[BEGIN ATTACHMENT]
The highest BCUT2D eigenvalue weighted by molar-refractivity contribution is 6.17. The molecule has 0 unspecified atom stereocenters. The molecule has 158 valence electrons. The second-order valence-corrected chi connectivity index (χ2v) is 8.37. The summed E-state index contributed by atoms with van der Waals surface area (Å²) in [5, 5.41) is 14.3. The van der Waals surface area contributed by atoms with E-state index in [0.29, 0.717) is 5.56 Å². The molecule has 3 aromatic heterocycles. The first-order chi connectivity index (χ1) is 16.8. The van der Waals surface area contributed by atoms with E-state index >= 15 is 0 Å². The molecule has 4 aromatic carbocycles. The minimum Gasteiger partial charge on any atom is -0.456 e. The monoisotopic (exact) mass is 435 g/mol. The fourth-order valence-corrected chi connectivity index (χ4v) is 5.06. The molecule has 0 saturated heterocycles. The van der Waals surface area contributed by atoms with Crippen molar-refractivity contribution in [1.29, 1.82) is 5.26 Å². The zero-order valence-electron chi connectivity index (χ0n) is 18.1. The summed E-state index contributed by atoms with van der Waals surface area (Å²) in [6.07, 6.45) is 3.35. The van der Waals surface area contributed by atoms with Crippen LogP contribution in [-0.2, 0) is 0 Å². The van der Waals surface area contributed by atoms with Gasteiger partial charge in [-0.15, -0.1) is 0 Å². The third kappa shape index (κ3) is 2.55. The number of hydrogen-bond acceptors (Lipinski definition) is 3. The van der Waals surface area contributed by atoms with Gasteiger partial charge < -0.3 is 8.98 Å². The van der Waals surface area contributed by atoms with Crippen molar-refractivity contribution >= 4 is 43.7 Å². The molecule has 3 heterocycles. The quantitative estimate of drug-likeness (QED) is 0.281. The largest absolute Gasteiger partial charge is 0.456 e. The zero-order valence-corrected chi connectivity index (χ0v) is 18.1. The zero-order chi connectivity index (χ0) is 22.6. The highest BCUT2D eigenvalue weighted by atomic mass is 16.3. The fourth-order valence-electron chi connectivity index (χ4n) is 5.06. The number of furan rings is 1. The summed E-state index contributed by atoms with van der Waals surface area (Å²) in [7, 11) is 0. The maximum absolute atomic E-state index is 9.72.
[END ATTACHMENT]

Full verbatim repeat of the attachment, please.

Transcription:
The highest BCUT2D eigenvalue weighted by molar-refractivity contribution is 6.17. The molecule has 0 unspecified atom stereocenters. The molecule has 158 valence electrons. The second-order valence-corrected chi connectivity index (χ2v) is 8.37. The summed E-state index contributed by atoms with van der Waals surface area (Å²) in [5, 5.41) is 14.3. The van der Waals surface area contributed by atoms with E-state index in [0.29, 0.717) is 5.56 Å². The molecule has 3 aromatic heterocycles. The first-order chi connectivity index (χ1) is 16.8. The van der Waals surface area contributed by atoms with E-state index >= 15 is 0 Å². The molecule has 4 aromatic carbocycles. The minimum Gasteiger partial charge on any atom is -0.456 e. The monoisotopic (exact) mass is 435 g/mol. The fourth-order valence-corrected chi connectivity index (χ4v) is 5.06. The molecule has 0 saturated heterocycles. The van der Waals surface area contributed by atoms with Crippen molar-refractivity contribution in [1.29, 1.82) is 5.26 Å². The zero-order valence-electron chi connectivity index (χ0n) is 18.1. The summed E-state index contributed by atoms with van der Waals surface area (Å²) in [6.07, 6.45) is 3.35. The van der Waals surface area contributed by atoms with Crippen LogP contribution in [-0.2, 0) is 0 Å². The van der Waals surface area contributed by atoms with Gasteiger partial charge in [-0.15, -0.1) is 0 Å². The third kappa shape index (κ3) is 2.55. The number of hydrogen-bond acceptors (Lipinski definition) is 3. The van der Waals surface area contributed by atoms with Gasteiger partial charge < -0.3 is 8.98 Å². The van der Waals surface area contributed by atoms with Crippen molar-refractivity contribution >= 4 is 43.7 Å². The molecule has 3 heterocycles. The quantitative estimate of drug-likeness (QED) is 0.281. The largest absolute Gasteiger partial charge is 0.456 e. The zero-order valence-corrected chi connectivity index (χ0v) is 18.1. The zero-order chi connectivity index (χ0) is 22.6. The highest BCUT2D eigenvalue weighted by atomic mass is 16.3. The fourth-order valence-electron chi connectivity index (χ4n) is 5.06. The number of furan rings is 1. The summed E-state index contributed by atoms with van der Waals surface area (Å²) in [7, 11) is 0. The maximum absolute atomic E-state index is 9.72.